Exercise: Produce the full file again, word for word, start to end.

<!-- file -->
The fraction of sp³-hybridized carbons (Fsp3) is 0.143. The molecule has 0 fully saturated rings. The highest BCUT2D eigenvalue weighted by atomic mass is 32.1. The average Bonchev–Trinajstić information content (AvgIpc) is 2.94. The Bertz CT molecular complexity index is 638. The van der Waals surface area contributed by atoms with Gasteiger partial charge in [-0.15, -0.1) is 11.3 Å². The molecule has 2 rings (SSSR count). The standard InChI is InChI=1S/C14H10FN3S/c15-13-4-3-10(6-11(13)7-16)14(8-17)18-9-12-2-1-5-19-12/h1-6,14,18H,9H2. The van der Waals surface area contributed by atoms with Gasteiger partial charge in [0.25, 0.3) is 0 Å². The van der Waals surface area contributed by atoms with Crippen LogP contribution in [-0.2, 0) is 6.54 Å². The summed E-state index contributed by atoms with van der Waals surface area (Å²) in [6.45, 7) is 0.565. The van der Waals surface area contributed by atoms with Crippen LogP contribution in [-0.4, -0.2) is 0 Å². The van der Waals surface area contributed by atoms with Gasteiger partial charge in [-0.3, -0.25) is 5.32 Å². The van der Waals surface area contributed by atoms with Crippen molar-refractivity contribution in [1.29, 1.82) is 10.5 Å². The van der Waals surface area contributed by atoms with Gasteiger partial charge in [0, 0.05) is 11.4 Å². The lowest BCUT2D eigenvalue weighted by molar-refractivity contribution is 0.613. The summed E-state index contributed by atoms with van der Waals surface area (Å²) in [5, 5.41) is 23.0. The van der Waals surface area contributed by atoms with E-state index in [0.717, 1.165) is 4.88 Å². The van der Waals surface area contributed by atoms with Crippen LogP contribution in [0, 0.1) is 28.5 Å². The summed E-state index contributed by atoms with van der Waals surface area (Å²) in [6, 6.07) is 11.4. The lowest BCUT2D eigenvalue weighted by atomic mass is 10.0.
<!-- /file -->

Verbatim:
The fraction of sp³-hybridized carbons (Fsp3) is 0.143. The molecule has 0 fully saturated rings. The highest BCUT2D eigenvalue weighted by atomic mass is 32.1. The average Bonchev–Trinajstić information content (AvgIpc) is 2.94. The Bertz CT molecular complexity index is 638. The van der Waals surface area contributed by atoms with Gasteiger partial charge in [-0.15, -0.1) is 11.3 Å². The molecule has 2 rings (SSSR count). The standard InChI is InChI=1S/C14H10FN3S/c15-13-4-3-10(6-11(13)7-16)14(8-17)18-9-12-2-1-5-19-12/h1-6,14,18H,9H2. The van der Waals surface area contributed by atoms with Gasteiger partial charge in [0.25, 0.3) is 0 Å². The van der Waals surface area contributed by atoms with Crippen LogP contribution in [-0.2, 0) is 6.54 Å². The summed E-state index contributed by atoms with van der Waals surface area (Å²) in [6.45, 7) is 0.565. The van der Waals surface area contributed by atoms with Crippen LogP contribution in [-0.4, -0.2) is 0 Å². The van der Waals surface area contributed by atoms with Gasteiger partial charge in [-0.3, -0.25) is 5.32 Å². The van der Waals surface area contributed by atoms with Crippen molar-refractivity contribution in [1.29, 1.82) is 10.5 Å². The van der Waals surface area contributed by atoms with Gasteiger partial charge in [0, 0.05) is 11.4 Å². The lowest BCUT2D eigenvalue weighted by molar-refractivity contribution is 0.613. The summed E-state index contributed by atoms with van der Waals surface area (Å²) in [5, 5.41) is 23.0. The van der Waals surface area contributed by atoms with E-state index in [0.717, 1.165) is 4.88 Å². The van der Waals surface area contributed by atoms with Crippen LogP contribution in [0, 0.1) is 28.5 Å². The summed E-state index contributed by atoms with van der Waals surface area (Å²) in [6, 6.07) is 11.4. The lowest BCUT2D eigenvalue weighted by atomic mass is 10.0.